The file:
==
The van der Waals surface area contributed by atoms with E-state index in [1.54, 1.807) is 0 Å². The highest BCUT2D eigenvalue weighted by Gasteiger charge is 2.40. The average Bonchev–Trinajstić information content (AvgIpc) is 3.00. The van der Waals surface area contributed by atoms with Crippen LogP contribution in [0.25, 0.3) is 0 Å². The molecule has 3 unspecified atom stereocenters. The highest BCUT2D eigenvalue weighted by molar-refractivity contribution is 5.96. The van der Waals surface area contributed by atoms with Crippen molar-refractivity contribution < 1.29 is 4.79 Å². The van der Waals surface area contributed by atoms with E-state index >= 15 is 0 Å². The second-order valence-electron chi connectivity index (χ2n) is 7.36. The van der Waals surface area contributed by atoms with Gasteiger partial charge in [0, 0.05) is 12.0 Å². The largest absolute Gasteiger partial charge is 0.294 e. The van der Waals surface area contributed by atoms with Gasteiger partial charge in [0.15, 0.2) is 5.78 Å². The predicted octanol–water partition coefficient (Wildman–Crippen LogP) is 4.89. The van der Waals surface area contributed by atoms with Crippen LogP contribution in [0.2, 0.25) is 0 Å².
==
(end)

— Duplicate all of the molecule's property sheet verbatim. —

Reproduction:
The van der Waals surface area contributed by atoms with E-state index in [1.54, 1.807) is 0 Å². The highest BCUT2D eigenvalue weighted by Gasteiger charge is 2.40. The average Bonchev–Trinajstić information content (AvgIpc) is 3.00. The van der Waals surface area contributed by atoms with Crippen LogP contribution in [0.25, 0.3) is 0 Å². The molecule has 3 unspecified atom stereocenters. The highest BCUT2D eigenvalue weighted by molar-refractivity contribution is 5.96. The van der Waals surface area contributed by atoms with Crippen molar-refractivity contribution < 1.29 is 4.79 Å². The van der Waals surface area contributed by atoms with E-state index >= 15 is 0 Å². The second-order valence-electron chi connectivity index (χ2n) is 7.36. The van der Waals surface area contributed by atoms with Gasteiger partial charge in [0, 0.05) is 12.0 Å². The largest absolute Gasteiger partial charge is 0.294 e. The van der Waals surface area contributed by atoms with Gasteiger partial charge in [0.15, 0.2) is 5.78 Å². The predicted octanol–water partition coefficient (Wildman–Crippen LogP) is 4.89. The van der Waals surface area contributed by atoms with Crippen LogP contribution in [0.2, 0.25) is 0 Å².